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About this Course
About the Course
In this course, Professor Marion Turner (University of Oxford) explores The Wife of Bath's Prologue and Tale, part of Chaucer's Canterbury Tales. We begin by thinking about the portrait of the Wife of Bath in the General Prologue of the Canterbury Tales, focusing in particular on the extent to which the Wife of Bath resembles a real historical woman, as well as on some of the literary tropes that Chaucer has drawn on to flesh out her character. After that, in the second and third modules, we turn to the Prologue to the Wife of Bath's Tale, and think about whether it should be read as an anti-feminist or pro-feminist text. In the fourth module, we think about the Wife of Bath's Tale itself, and consider the extent to which Chaucer has reworked the traditional genre of Romance. Finally, in the fifth module, we think about the ethical interests of the Wife of Bath's Tale, focusing in particular on the role of women in delivering the ethical message of the Tale, and on the Loathly Lady's famous account of 'gentilesse' as a characteristic that is not inherited but earned.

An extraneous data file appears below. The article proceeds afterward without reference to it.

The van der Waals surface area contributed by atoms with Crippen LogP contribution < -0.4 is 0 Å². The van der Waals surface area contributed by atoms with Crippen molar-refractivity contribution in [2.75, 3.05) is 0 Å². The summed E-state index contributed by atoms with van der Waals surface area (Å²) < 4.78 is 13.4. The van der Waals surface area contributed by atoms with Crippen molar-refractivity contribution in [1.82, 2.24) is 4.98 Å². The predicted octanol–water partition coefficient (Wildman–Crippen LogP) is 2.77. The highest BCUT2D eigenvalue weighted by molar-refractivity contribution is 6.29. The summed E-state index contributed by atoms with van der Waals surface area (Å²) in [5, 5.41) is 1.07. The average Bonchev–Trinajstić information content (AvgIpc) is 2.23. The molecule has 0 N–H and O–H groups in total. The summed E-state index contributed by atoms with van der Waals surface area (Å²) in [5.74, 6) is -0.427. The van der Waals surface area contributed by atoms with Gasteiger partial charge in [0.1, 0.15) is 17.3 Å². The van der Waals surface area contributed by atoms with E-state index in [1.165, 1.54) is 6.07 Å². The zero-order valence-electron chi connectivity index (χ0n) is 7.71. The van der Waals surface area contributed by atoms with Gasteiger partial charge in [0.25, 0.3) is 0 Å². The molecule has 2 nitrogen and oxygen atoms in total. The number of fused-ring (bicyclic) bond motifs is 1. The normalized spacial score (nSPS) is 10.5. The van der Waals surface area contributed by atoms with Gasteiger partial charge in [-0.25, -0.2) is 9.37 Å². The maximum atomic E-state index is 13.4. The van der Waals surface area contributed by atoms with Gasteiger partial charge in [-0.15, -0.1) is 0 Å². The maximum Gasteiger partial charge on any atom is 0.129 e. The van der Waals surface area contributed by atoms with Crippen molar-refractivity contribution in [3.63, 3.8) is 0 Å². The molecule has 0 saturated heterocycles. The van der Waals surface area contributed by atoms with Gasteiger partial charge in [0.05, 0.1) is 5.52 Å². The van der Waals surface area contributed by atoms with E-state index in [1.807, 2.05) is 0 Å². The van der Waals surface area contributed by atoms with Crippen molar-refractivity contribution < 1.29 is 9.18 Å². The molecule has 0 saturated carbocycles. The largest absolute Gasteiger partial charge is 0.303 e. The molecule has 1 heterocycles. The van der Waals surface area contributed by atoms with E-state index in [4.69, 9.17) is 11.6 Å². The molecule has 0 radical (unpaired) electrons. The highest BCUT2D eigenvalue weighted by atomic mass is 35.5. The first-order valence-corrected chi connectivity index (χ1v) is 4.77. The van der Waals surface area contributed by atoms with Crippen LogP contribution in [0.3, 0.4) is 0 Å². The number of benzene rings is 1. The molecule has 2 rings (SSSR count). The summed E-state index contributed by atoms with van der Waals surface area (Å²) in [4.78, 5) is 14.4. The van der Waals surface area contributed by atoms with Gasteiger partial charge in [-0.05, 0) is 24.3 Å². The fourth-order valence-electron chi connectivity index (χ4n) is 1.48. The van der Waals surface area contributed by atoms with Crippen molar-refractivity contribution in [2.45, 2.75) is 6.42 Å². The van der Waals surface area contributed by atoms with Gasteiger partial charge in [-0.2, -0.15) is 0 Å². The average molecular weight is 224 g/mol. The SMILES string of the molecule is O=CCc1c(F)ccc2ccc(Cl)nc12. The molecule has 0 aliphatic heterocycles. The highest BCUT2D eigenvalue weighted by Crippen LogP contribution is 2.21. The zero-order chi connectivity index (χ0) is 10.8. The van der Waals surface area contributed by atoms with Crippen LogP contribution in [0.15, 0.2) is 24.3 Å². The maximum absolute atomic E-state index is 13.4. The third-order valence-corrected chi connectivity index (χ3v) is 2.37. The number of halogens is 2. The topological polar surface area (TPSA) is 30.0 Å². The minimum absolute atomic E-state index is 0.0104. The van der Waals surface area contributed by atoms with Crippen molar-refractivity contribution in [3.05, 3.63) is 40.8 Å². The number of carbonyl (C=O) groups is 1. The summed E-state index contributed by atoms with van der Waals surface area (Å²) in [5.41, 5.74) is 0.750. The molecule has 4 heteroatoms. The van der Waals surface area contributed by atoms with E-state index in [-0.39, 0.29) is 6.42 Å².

About the Lecturer
Marion Turner is Associate Professor of English at Jesus College, University of Oxford. She is the author of a ground-breaking biography of Chaucer: Chaucer: A European Life (Princeton, 2019).
This biography focuses on Chaucer as an international figure, exploring his travels, his multicultural influences, his multilingual identity, and the global aspects of medieval London.
Her other books include Chaucerian Conflict (Oxford, 2007) and, as editor, A Handbook of Middle English Studies (Wiley-Blackwell, 2013), and she has published many articles on Chaucer and other aspects of late medieval literature. Marion has received research funding from the British Academy, the Leverhulme Trust, and the Wellcome Trust. She often speaks in the media, including Radio 4, BBC1, Channel 4, and ITV. She has a particular interest in outreach, taking part in Chaucer Days at the Ashmolean Museum and the Weston Library, aimed at sixth form students of Chaucer, and often speaking at schools and colleges.